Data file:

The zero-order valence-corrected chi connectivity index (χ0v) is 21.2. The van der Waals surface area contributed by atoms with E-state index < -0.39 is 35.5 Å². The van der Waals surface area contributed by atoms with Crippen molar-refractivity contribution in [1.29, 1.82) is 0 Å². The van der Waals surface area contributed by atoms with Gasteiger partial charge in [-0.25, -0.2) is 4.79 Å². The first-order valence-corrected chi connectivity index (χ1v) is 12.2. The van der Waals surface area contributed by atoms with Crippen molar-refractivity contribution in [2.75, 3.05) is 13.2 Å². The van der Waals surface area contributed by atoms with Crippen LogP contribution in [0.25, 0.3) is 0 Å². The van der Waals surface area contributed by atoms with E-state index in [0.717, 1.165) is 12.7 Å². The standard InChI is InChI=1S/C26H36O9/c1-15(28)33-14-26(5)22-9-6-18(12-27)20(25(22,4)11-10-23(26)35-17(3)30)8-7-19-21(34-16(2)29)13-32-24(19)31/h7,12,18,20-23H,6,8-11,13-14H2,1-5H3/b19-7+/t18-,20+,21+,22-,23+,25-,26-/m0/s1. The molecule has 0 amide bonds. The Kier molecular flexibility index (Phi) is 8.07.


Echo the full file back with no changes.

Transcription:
The zero-order valence-corrected chi connectivity index (χ0v) is 21.2. The van der Waals surface area contributed by atoms with E-state index < -0.39 is 35.5 Å². The van der Waals surface area contributed by atoms with Crippen molar-refractivity contribution in [1.29, 1.82) is 0 Å². The van der Waals surface area contributed by atoms with Gasteiger partial charge in [-0.25, -0.2) is 4.79 Å². The first-order valence-corrected chi connectivity index (χ1v) is 12.2. The van der Waals surface area contributed by atoms with Crippen molar-refractivity contribution in [2.75, 3.05) is 13.2 Å². The van der Waals surface area contributed by atoms with Crippen LogP contribution in [0.25, 0.3) is 0 Å². The van der Waals surface area contributed by atoms with E-state index in [0.717, 1.165) is 12.7 Å². The standard InChI is InChI=1S/C26H36O9/c1-15(28)33-14-26(5)22-9-6-18(12-27)20(25(22,4)11-10-23(26)35-17(3)30)8-7-19-21(34-16(2)29)13-32-24(19)31/h7,12,18,20-23H,6,8-11,13-14H2,1-5H3/b19-7+/t18-,20+,21+,22-,23+,25-,26-/m0/s1. The molecule has 0 amide bonds. The Kier molecular flexibility index (Phi) is 8.07.